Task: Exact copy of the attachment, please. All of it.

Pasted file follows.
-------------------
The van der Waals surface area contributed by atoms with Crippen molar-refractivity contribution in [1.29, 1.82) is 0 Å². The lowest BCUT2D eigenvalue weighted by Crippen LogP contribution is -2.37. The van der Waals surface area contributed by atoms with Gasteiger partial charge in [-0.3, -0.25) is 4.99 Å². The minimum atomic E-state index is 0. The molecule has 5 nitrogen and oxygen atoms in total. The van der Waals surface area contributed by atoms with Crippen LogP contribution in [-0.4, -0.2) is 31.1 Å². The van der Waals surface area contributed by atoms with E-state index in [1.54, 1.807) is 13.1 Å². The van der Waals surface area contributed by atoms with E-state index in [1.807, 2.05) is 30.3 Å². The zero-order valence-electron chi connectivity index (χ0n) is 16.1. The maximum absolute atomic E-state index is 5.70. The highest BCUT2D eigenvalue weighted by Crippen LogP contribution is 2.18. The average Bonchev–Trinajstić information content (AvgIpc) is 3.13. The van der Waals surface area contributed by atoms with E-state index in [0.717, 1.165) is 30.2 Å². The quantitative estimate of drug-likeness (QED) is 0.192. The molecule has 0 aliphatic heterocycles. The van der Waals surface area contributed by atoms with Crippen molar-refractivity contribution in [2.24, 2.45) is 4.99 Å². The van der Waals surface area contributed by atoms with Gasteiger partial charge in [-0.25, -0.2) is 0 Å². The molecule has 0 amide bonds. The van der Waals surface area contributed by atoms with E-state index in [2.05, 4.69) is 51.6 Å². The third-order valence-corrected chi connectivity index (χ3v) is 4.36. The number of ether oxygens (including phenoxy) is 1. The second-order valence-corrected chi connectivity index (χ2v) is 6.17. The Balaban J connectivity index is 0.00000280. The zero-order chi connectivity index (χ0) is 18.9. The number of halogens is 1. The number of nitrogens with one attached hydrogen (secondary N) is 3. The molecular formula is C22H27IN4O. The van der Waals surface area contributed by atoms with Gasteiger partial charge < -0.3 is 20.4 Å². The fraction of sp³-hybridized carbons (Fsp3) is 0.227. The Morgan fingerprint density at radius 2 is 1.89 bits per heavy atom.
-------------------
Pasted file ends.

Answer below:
The van der Waals surface area contributed by atoms with Crippen molar-refractivity contribution in [1.29, 1.82) is 0 Å². The lowest BCUT2D eigenvalue weighted by Crippen LogP contribution is -2.37. The van der Waals surface area contributed by atoms with Gasteiger partial charge in [-0.3, -0.25) is 4.99 Å². The minimum atomic E-state index is 0. The molecule has 5 nitrogen and oxygen atoms in total. The van der Waals surface area contributed by atoms with Crippen LogP contribution in [-0.4, -0.2) is 31.1 Å². The van der Waals surface area contributed by atoms with E-state index in [1.54, 1.807) is 13.1 Å². The van der Waals surface area contributed by atoms with E-state index in [1.807, 2.05) is 30.3 Å². The zero-order valence-electron chi connectivity index (χ0n) is 16.1. The maximum absolute atomic E-state index is 5.70. The highest BCUT2D eigenvalue weighted by Crippen LogP contribution is 2.18. The average Bonchev–Trinajstić information content (AvgIpc) is 3.13. The van der Waals surface area contributed by atoms with E-state index in [0.717, 1.165) is 30.2 Å². The quantitative estimate of drug-likeness (QED) is 0.192. The molecule has 0 aliphatic heterocycles. The van der Waals surface area contributed by atoms with Crippen molar-refractivity contribution in [2.24, 2.45) is 4.99 Å². The van der Waals surface area contributed by atoms with Gasteiger partial charge in [-0.25, -0.2) is 0 Å². The molecule has 0 amide bonds. The van der Waals surface area contributed by atoms with E-state index in [2.05, 4.69) is 51.6 Å². The third-order valence-corrected chi connectivity index (χ3v) is 4.36. The number of ether oxygens (including phenoxy) is 1. The second-order valence-corrected chi connectivity index (χ2v) is 6.17. The Balaban J connectivity index is 0.00000280. The zero-order chi connectivity index (χ0) is 18.9. The number of halogens is 1. The number of nitrogens with one attached hydrogen (secondary N) is 3. The molecular formula is C22H27IN4O. The van der Waals surface area contributed by atoms with Gasteiger partial charge < -0.3 is 20.4 Å². The fraction of sp³-hybridized carbons (Fsp3) is 0.227. The Morgan fingerprint density at radius 2 is 1.89 bits per heavy atom.